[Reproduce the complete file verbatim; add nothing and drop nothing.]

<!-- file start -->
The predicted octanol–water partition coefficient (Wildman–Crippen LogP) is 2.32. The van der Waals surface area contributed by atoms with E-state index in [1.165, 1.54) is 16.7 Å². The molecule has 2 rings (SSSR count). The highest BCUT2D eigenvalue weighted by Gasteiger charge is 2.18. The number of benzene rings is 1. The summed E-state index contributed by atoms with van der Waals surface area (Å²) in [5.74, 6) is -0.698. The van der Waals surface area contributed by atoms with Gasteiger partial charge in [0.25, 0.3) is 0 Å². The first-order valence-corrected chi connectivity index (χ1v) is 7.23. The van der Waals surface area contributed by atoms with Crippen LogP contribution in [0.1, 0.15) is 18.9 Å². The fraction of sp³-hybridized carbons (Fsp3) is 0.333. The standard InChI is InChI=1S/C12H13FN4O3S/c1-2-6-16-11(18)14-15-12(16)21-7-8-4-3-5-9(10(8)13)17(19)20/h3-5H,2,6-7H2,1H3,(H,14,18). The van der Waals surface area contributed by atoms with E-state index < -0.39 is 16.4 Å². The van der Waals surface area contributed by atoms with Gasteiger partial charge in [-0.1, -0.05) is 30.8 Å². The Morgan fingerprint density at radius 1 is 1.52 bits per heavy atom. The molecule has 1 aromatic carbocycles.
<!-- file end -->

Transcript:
The predicted octanol–water partition coefficient (Wildman–Crippen LogP) is 2.32. The van der Waals surface area contributed by atoms with E-state index in [1.165, 1.54) is 16.7 Å². The molecule has 2 rings (SSSR count). The highest BCUT2D eigenvalue weighted by Gasteiger charge is 2.18. The number of benzene rings is 1. The summed E-state index contributed by atoms with van der Waals surface area (Å²) in [5.74, 6) is -0.698. The van der Waals surface area contributed by atoms with Gasteiger partial charge in [0.25, 0.3) is 0 Å². The first-order valence-corrected chi connectivity index (χ1v) is 7.23. The van der Waals surface area contributed by atoms with Crippen LogP contribution in [0.1, 0.15) is 18.9 Å². The fraction of sp³-hybridized carbons (Fsp3) is 0.333. The standard InChI is InChI=1S/C12H13FN4O3S/c1-2-6-16-11(18)14-15-12(16)21-7-8-4-3-5-9(10(8)13)17(19)20/h3-5H,2,6-7H2,1H3,(H,14,18). The van der Waals surface area contributed by atoms with E-state index < -0.39 is 16.4 Å². The van der Waals surface area contributed by atoms with Gasteiger partial charge in [-0.1, -0.05) is 30.8 Å². The Morgan fingerprint density at radius 1 is 1.52 bits per heavy atom. The molecule has 1 aromatic carbocycles.